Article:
I revisited this concept and combined it with the 3D zoetrope. I was thinking about some comments I got in class, specifically on how some people were interested in creating their own animations, and others were concerned that the same 12 frame animation would get old really fast. I started exploring the idea of using small LCD screens to hold the content so that it could be easily updatable. This seemed like a huge hassle because they need to be powered, receive content, look good, not get tangled up as they spin, etc. Then it hit me: The iPhone has a high-resolution screen, is battery-powered, has wireless networking capabilities, and can be programmed to do almost anything. It is perfect for my needs.


The idea is to create a disc that has placeholders for 8 iPhones. The disc is the same size as a 12″ record and can fit on any conventional turntable. These 8 devices are running an app which allows them to be directed by a 9th controller iPhone. The controller is used to draw frames, send them to the other phones, and keep the whole system in sync. The system is therefore not limited by a specific number of frames, as the 8 screens can queue up images and draw them in sequence.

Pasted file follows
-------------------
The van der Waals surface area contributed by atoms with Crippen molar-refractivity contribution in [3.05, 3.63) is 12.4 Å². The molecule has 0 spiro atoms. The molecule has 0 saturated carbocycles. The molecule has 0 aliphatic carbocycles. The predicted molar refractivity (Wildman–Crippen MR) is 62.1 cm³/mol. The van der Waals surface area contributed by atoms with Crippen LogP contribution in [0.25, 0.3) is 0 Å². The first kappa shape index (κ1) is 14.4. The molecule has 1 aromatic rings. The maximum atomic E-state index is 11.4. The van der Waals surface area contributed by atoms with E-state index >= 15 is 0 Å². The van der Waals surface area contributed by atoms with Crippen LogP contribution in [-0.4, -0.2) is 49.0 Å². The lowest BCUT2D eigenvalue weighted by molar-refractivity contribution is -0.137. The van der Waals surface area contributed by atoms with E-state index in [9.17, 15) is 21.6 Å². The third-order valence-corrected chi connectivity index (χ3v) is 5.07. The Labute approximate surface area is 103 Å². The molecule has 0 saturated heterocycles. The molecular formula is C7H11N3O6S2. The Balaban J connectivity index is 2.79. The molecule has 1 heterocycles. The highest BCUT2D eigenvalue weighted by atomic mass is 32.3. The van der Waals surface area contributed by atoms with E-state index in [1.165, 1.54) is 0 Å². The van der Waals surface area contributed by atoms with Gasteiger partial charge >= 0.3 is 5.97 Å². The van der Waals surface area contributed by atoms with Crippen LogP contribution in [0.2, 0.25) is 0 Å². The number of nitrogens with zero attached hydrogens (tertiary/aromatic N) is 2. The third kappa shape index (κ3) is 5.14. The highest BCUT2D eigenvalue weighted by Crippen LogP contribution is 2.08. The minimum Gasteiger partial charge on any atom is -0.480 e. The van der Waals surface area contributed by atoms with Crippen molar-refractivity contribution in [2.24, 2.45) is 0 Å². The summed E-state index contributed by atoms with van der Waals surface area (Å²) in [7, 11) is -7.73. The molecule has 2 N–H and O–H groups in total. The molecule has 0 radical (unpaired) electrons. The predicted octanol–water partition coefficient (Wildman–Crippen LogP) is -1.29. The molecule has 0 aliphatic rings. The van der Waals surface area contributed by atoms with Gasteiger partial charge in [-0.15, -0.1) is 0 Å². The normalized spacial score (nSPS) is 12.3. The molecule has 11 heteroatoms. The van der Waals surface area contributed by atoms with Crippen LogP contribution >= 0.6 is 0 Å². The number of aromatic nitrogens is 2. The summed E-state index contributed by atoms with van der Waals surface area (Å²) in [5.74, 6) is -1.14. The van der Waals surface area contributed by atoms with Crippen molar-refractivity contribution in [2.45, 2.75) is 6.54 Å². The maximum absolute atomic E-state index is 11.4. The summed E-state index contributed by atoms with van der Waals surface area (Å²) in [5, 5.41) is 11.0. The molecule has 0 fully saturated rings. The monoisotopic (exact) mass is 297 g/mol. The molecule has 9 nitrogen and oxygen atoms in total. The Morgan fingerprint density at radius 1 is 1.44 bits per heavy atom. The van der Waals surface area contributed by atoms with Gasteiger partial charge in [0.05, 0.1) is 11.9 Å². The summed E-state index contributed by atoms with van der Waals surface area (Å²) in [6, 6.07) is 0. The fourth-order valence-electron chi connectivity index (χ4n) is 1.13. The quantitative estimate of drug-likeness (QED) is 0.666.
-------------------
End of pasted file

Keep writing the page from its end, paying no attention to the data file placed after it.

I am pretty excited about this idea, a lot more than I have been about the other thesis ideas I have had so far, but there are still many concerns to be addressed:

  1. I have to learn a new programming language, Objective-C, to write software for the iPhone. I am also going to have to dive into lots of networking code, which is notoriously always a struggle.
  2. I must build a record that is light enough to be driven by the turntable, but solid enough to keep all the phones in place.
  3. I need 9 iPhones. It won’t be too hard to find 8 people who can lend me their phones for a bit, but it will be more difficult to find 8 people who will let me install software on their phone and lend it to me for an extended period of time.
  4. I have to make sure I can get a decent animation framerate from the system. The fastest my turntable can spin is 72rpm. At 8 screens per rotation, I get a little less than 10fps, which is not ideal.

Stereoscopic Updates

It looks like both thesis ideas on stereoscopic vision are going down the drain.

I lost interest in the 3D camera rig idea because I met 3 people in the last week who are working on very similar projects, and that pretty much turned me off.

In regards to the anaglyph drawing machine, I was a little worried about the technology as I have not seen red/blue 3D glasses in ages; most 3D experiences now use polarized glasses. After doing a little research, I found out that the red/blue glasses technique is out-dated as it doesn’t work super well, causes eyestrain, gives headaches, and doesn’t represent true colors. I found someone online named Sylvain Arnoux who worked on a similar idea and confirmed all this over an e-mail exchange. I do not really want to work on something that is already deprecated, so I am leaning away from this idea.

Another Zoetrope

A third thesis idea: Building a mechanical sculpture which creates a 3D animation when operated.